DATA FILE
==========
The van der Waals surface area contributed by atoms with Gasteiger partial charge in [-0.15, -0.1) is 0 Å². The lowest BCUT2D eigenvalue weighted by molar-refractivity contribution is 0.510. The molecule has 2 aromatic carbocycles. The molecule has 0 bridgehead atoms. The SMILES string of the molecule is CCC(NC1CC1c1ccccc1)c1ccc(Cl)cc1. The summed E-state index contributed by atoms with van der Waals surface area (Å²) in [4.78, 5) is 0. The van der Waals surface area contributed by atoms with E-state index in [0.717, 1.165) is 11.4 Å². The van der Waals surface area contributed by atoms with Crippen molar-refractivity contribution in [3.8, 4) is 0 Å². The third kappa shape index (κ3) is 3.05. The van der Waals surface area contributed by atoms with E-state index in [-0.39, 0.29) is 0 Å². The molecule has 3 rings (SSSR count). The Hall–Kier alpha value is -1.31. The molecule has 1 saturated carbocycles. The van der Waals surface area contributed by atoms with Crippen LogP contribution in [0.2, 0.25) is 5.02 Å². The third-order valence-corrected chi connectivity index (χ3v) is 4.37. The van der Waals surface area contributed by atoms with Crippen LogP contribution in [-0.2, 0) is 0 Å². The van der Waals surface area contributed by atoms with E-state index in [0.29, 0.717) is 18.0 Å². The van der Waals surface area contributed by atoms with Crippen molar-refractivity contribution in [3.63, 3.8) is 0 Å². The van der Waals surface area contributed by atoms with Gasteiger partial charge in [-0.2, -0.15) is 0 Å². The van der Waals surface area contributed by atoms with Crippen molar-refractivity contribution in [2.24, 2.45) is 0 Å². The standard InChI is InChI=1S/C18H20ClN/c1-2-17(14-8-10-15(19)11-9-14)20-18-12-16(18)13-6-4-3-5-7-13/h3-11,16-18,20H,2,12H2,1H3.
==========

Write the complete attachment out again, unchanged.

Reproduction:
The van der Waals surface area contributed by atoms with Gasteiger partial charge in [-0.15, -0.1) is 0 Å². The lowest BCUT2D eigenvalue weighted by molar-refractivity contribution is 0.510. The molecule has 2 aromatic carbocycles. The molecule has 0 bridgehead atoms. The SMILES string of the molecule is CCC(NC1CC1c1ccccc1)c1ccc(Cl)cc1. The summed E-state index contributed by atoms with van der Waals surface area (Å²) in [4.78, 5) is 0. The van der Waals surface area contributed by atoms with E-state index in [0.717, 1.165) is 11.4 Å². The van der Waals surface area contributed by atoms with Crippen molar-refractivity contribution in [3.8, 4) is 0 Å². The third kappa shape index (κ3) is 3.05. The van der Waals surface area contributed by atoms with E-state index in [-0.39, 0.29) is 0 Å². The molecule has 3 rings (SSSR count). The Hall–Kier alpha value is -1.31. The molecule has 1 saturated carbocycles. The van der Waals surface area contributed by atoms with Crippen LogP contribution in [0.2, 0.25) is 5.02 Å². The third-order valence-corrected chi connectivity index (χ3v) is 4.37. The van der Waals surface area contributed by atoms with Crippen LogP contribution in [-0.2, 0) is 0 Å². The van der Waals surface area contributed by atoms with E-state index in [0.29, 0.717) is 18.0 Å². The van der Waals surface area contributed by atoms with Crippen molar-refractivity contribution in [3.63, 3.8) is 0 Å². The van der Waals surface area contributed by atoms with Gasteiger partial charge in [-0.2, -0.15) is 0 Å². The van der Waals surface area contributed by atoms with Crippen molar-refractivity contribution in [2.24, 2.45) is 0 Å². The standard InChI is InChI=1S/C18H20ClN/c1-2-17(14-8-10-15(19)11-9-14)20-18-12-16(18)13-6-4-3-5-7-13/h3-11,16-18,20H,2,12H2,1H3.